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SciSchmoozing Around the Neighborhood

Ingenuity helicopter hangs from Mars Perseverance Rover

from the desk of Dave Almandsmith

Dear Science Fans,

Out in our solar system neighborhood, the Mars Ingenuity helicopter is about to be released from the underside of the Perseverance rover. NASA’s official description of Ingenuity’s role says it will be decommissioned after a month of test flights. Sorry, folks. I do not expect the world’s population will sit idly by while Perseverance trundles off abandoning the cute little ‘copter in the brutally co

Frosty Sand Dunes of Mars, as seen from the Mars Reconnaissance orbiter.

from the desk of Bob Siederer

Hello again Science Fans!

Tonight the moon will rise full, and it will be the first of four “super moons” in a row. Super moons occur when the moon isfro at its closest to Earth and appears larger than usual. This one is known as the Worm Moon as, according to some Native American folklore, March is when the earth thaws and earthworms come out.

Further from home, our exploration of Mars continues. The image above was taken 196 miles from the surface of Mars by the 

It ain’t over with the SciSchmooze

Murmurations - © Irish Post

From the desk of Herb Masters

Greetings to all who value science,

So here we are, a year of incredible challenges continues to challenge. Spring '21 has come but Day and Night weren't equal! We may be on the brink of success in taming Covid-19, but we are still at risk, especially by those who can't accept the science and facts of the disease and how to control it. Consider some of the history of scien

A Slice of π Schmooze

Hello Science Fans, 

Wow there's been a lot going on.  This year the  debate over DST is getting almost as much mention as how we lost an hour of sleep last night.  Mars continues to  inspire and surprise.  Of course I would be remiss if I didn't mention that today is π day.   Did you know that Larry Shaw and the explOratorium founded π day?  Here's a few more  articles worth knowing about.  It has been 

SciSchmoozing to the Future

Octavia Butler Landing

From the desk of Dave Almandsmith

Percy (Perseverance Rover) has been feeling its oats, doing calisthenics, and moving about at its landing spot dubbed “Octavia Butler Landing.” ((Butler’s 1998 book, Parable of the Talents, tells of the election of the populist, misogynistic, xenophobic Andrew Steele Jarret to the White House, whose rallying cry is “Make America Great Again.” During President Jarret’s administration, white supremacist groups grow powerful.)) Jump forward a few decades and there may be a plaque placed at Octavia Butler Landing. Jump forward a few centuries and it might be a tourist site.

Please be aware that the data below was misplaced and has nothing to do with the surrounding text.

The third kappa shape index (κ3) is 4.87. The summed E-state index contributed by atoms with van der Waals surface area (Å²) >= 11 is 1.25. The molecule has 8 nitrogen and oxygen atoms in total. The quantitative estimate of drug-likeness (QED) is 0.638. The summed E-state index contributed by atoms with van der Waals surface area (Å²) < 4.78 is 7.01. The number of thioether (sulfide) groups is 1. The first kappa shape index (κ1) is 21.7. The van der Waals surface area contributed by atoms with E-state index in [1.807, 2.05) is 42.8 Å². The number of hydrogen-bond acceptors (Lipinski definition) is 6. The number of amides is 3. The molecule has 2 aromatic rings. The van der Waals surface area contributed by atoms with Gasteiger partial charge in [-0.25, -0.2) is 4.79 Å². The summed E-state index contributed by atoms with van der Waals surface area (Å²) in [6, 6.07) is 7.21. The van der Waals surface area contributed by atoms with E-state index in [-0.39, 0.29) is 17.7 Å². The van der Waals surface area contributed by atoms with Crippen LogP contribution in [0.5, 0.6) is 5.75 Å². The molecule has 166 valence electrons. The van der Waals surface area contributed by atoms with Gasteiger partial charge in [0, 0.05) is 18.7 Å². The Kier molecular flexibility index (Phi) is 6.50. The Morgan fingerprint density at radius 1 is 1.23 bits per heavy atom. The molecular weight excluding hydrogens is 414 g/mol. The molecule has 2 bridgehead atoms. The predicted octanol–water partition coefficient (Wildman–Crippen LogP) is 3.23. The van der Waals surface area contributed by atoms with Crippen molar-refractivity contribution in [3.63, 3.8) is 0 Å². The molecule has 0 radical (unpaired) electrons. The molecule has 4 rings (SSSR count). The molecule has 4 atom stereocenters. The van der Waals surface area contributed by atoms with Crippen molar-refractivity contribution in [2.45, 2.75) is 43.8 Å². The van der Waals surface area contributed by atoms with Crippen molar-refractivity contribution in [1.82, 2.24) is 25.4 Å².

((I keep falling into the error of imagining that the surfa

The Foundation for Critical Thinking has an excellent definition of “Critical Thinking”:
[T]he intellectually disciplined process of actively and skillfully conceptualizing, applying, analyzing, synthesizing, and/or evaluating information gathered from, or generated by, observation, experience, reflection, reasoning, or communication, as a guide to belief and action.
Note that the above definition is no less accurate when we separate it into two elements: Element #1: The intellectually disciplined process of actively and skillfully evaluating information gathered from, or generated by, observation, experience, reflection, reasoning, or communication. Element #2: The intellectually disciplined process of actively and skillfully conceptualizing, applying, analyzing, and synthesizing evaluated information as a guide to belief and action. Element #1 skills, also known as critical evaluation skills, are not usually required to judge the quality or veracity of the information students receive in class; sch

from the desk of Herb Masters
  Greetings Science Students!

After all I think that if you are a supporter of science or a scientist you never really stop being a student.  What an amazing time we are living in.  Do you remember the statement that started with "If they can put a man on the moon"?  It seems like such a naïve question these days.

Today we face massive challenges that may very well change how we live on the planet in our lifetimes.  Some would say that it all started back in

Travel to Mars with the SciSchmooze

from the desk of Herb Masters
  A Belated Happy Valentine's Day Science Fans,

This is a bit late for actual Valentine Day Science but it's not like we don't have the opportunity of extending some fun these days.  It's hard to imagine that we have been in the Covid-19 mode for a year now.  As they say, "it's been a hell of a year" between politics and science (note the date on that!).  These days deciding what and who to believe can be a challenge.  There are so many people with so many different ideas

SciSchmoozing into Orbit

from the desk of David Almandsmith

I just bought 25 raffle tickets for a multi-day orbital journey. Since each orbit takes about 90 minutes, i’ll make 16 orbits each day while i’m up there. First, however, i need to win the raffle. ¿Would you like to buy a few tickets? Just donate to St. Jude Children’s Research Hospital. Each dollar you donate in February gives you one raffle ‘ticket.’ The winner will ride in a SpaceX Dragon capsule with three other folk. Because of olfactory fatigue, you shouldn’t be too concerned about spending a few days in an unventilated capsule with three others - - and no bathroom - - and no DoorDash deliveries. (Hmmm. ¿Have you read or seen “No Exit” by Jean-Paul Sartre?)


Mars Missions:

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